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Newcastle upon Tyne, United Kingdom

Pfeffer G.,Northumbria University | Pfeffer G.,Royal Infirmary | Barresi R.,Muscle Immunoanalysis Unit | Wilson I.J.,Northumbria University | And 22 more authors.
Journal of Neurology, Neurosurgery and Psychiatry | Year: 2014

Objective Titin gene (TTN) mutations have been described in eight families with hereditary myopathy with early respiratory failure (HMERF). Some of the original patients had features resembling myofibrillar myopathy (MFM), arguing that TTN mutations could be a much more common cause of inherited muscle disease, especially in presence of early respiratory involvement. Methods We studied 127 undiagnosed patients with clinical presentation compatible with MFM. Sanger sequencing for the two previously described TTN mutations in HMERF (p.C30071R in the 119th fibronectin-3 (FN3) domain, and p.R32450W in the kinase domain) was performed in all patients. Patients with mutations had detailed review of their clinical records, muscle MRI findings and muscle pathology. Results We identified five new families with the p.C30071R mutation who were clinically similar to previously reported cases, and muscle pathology demonstrated diagnostic features of MFM. Two further families had novel variants in the 119th FN3 domain (p.P30091L and p.N30145K). No patients were identified with mutations at position p.32450. Conclusions Mutations in TTN are a cause of MFM, and titinopathy is more common than previously thought. The finding of the p.C30071R mutation in 3.9% of our study population is likely due to a British founder effect. The occurrence of novel FN3 domain variants, although still of uncertain pathogenicity, suggests that other mutations in this domain may cause MFM, and that the disease is likely to be globally distributed. We suggest that HMERF due to mutations in the TTN gene be nosologically classified as MFM-titinopathy.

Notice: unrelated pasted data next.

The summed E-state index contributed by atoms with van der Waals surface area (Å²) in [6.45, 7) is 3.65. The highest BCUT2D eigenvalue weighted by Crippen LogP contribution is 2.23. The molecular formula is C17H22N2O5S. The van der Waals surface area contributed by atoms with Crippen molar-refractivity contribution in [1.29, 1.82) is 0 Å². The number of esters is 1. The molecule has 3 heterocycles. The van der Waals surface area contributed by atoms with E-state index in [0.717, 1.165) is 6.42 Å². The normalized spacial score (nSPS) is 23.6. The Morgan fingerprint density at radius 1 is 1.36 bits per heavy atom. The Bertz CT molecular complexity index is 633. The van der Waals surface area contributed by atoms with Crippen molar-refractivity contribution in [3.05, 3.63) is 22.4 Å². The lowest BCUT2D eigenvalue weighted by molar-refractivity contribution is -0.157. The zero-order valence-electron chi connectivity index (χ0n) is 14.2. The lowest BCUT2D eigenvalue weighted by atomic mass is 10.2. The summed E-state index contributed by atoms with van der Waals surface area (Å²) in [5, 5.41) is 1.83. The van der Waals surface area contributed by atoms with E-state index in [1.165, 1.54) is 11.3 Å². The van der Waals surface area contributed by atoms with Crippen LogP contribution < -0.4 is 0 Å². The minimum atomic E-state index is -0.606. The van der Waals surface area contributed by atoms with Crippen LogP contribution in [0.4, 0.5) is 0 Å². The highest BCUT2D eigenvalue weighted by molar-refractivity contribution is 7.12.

Hicks D.,Northumbria University | Sarkozy A.,Northumbria University | Muelas N.,Hospital Universitario La Paz | Koehler K.,TU Dresden | And 17 more authors.
Brain | Year: 2011

The limb-girdle muscular dystrophies are a group of disorders with wide genetic and clinical heterogeneity. Recently, mutations in the ANO5 gene, which encodes a putative calcium-activated chloride channel belonging to the Anoctamin family of proteins, were identified in five families with one of two previously identified disorders, limb-girdle muscular dystrophy 2L and non-dysferlin Miyoshi muscular dystrophy. We screened a candidate group of 64 patients from 59 British and German kindreds and found the truncating mutation, c.191dupA in exon 5 of ANO5 in 20 patients, homozygously in 15 and in compound heterozygosity with other ANO5 variants in the rest. An intragenic single nucleotide polymorphism and an extragenic microsatellite marker are in linkage disequilibrium with the mutation, suggesting a founder effect in the Northern European population. We have further defined the clinical phenotype of ANO5-associated muscular dystrophy. Patients show adult onset proximal lower limb weakness with highly raised serum creatine kinase values (average 4500 IU/l) and frequent muscle atrophy and asymmetry of muscle involvement. Onset varies from the early 20 s to 50 s and the weakness is generally slowly progressive, with most patients remaining ambulant for several decades. Distal presentation is much less common but a milder degree of distal lower limb weakness is often observed. Upper limb strength is only mildly affected and cardiac and respiratory function is normal. Females appear less frequently affected. In the North of England population we have identified eight patients with ANO5 mutations, suggesting a minimum prevalence of 0.27/100 000, twice as common as dysferlinopathy. We suggest that mutations in ANO5 represent a relatively common cause of adult onset muscular dystrophy with high serum creatine kinase and that mutation screening, particularly of the common mutation c.191dupA, should be an early step in the diagnostic algorithm of adult limb-girdle muscular dystrophy patients. © The Author (2010).